“Anthropic principle,”

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“Dark Energy,”

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“Brane”

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and for more use the DOOR…

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[MORE]

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These definitions are from Beyond Our Galaxy: Exploring the Vastness of Space (National Geographic Society, 2014¹).

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The GLOSSARY at the end of the book is what we’re looking at here.

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This yellow-edged, NG-appearing text builds upon previous recent NG articles that define our newest knowledge of science–in this case astronomy. It is geared for intelligent lay readers. That’s very helpful, but sometimes incomplete. We’ll look at some items from the glossary. Where you see writing in color, that’s our note, hoping to clarify, and in some cases reflecting our interests and concerns.

 

Anthropic principle - the idea that the universe contains the necessary conditions to support the development of life, as proven by our existence on Earth. (For some, this science definition is a starting point for “there must be a God” arguments because so much “fine tuning” of matter and energy factors must be “just so.” Even with billions of other possible starting”places” it would be hard to begin with hydrogen and other simple elements, lots of “energy,” and a bunch of happy accidents to produce life that complex enough to produce and send out these words.)

Dark energy - a property of space that propels the acceleration of the expanding  universe. (Within the past 20 years or so has come a conclusion of many doing basic cosmological research that of all the matter-energy in the universe, 68.3 percent of everything is “dark energy,” which is fairly homogenous throughout space. The need for this seems to be required for current cosmological theory, but astronomers have a hard time nailing down a good description, or explanation, of this.)

Brane - short for membrane, an extended object in string theory that can have any number of dimensions. (Look for “brane” in discussions of “string theory” and “multidimensionality” [dimensions that go beyond the standard 4 dimensions: 3 of space and 1 for time]. Complex stuff!)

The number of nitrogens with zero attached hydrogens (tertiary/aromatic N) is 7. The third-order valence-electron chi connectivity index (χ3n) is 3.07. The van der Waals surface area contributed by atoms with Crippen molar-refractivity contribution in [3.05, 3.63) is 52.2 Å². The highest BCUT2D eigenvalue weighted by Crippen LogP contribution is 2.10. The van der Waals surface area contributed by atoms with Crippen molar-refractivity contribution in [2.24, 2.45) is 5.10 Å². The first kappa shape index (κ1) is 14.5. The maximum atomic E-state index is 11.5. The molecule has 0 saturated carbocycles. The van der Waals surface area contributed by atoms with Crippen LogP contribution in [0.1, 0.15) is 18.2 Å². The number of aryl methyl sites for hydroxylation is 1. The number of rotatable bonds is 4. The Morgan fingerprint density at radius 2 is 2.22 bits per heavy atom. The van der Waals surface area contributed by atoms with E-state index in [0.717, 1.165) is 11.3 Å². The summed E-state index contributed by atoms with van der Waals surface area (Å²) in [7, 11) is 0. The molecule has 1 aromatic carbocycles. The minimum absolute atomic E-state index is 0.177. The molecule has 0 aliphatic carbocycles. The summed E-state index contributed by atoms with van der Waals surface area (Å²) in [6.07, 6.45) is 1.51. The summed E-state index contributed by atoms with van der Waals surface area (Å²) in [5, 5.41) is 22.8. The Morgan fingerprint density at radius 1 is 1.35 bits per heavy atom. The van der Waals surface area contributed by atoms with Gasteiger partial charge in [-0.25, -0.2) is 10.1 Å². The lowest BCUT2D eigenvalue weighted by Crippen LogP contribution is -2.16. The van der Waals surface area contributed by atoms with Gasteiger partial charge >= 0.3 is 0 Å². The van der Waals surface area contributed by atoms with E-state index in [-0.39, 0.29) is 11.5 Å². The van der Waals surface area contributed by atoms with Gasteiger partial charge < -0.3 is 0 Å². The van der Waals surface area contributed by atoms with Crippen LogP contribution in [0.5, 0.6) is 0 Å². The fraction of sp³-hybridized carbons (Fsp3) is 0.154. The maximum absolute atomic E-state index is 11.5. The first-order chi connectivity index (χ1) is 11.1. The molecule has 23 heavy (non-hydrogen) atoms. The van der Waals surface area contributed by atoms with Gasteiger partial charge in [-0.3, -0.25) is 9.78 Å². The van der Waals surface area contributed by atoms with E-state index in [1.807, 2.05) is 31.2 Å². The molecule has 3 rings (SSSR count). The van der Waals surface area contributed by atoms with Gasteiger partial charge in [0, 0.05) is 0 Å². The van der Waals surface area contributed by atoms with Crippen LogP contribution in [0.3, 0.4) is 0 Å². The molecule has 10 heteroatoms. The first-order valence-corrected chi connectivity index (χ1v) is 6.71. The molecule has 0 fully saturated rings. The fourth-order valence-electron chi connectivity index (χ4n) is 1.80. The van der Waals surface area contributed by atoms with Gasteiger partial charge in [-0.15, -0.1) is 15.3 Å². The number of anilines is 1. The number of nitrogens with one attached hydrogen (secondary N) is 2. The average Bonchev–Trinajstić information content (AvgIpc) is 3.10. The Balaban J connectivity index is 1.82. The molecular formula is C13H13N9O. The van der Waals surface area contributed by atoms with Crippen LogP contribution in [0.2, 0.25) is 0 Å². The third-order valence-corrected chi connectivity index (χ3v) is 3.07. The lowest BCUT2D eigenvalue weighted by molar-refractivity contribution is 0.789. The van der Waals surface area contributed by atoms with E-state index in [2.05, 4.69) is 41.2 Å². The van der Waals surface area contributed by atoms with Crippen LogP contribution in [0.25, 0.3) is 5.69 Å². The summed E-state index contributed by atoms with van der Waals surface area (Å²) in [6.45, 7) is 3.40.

Astronomical unit (AU) – (simply) the average distance from Earth to the sun–149,597,870 kilometers (92,955,807 mi.)–employed as a standard unit of astronomical measurement. (Think of this as a convenient “long yardstick” [or meterstick] for talking about distances intermediately long in space. Further, just round these off to “150 million km” and “93 million mi.” to give the memory in your brain [the brain with an "i" in it] a break. “AU” is really a cool and simple unit.

Doppler shift - (Not as hard as it may sound) the observed change in the wavelength of light or sound caused by relative motion between an observer and the object. (Think of a waiting of a train to come and pass by at a railroad crossing. The approaching train whistle sounds higher than normal as it approaches because of its “pushing” the sound waves forward, and as the train passes by, the whistle sounds lower because the sound waves are more “stretched-out” as they come to your ears. The similar thing happens with light as the increase in the wavelength of radiation, including visible light, sent out by a receding celestial body is influenced by the Doppler effect, gravitation, or cosmological expansion. Actually color changes (not sound, of course) at the red of the spectrum.)

Redshift - I just defined it above! We can actually determine distances in space this way.

There are more terms, but that’s enough for now…

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¹ While this is designed and produced by the National Geographic Society, it is printed and distributed by Time Home Entertainment, Inc. While summarizing much, this is a beautiful and informative, up-to-date item for your “paper” bookshelf.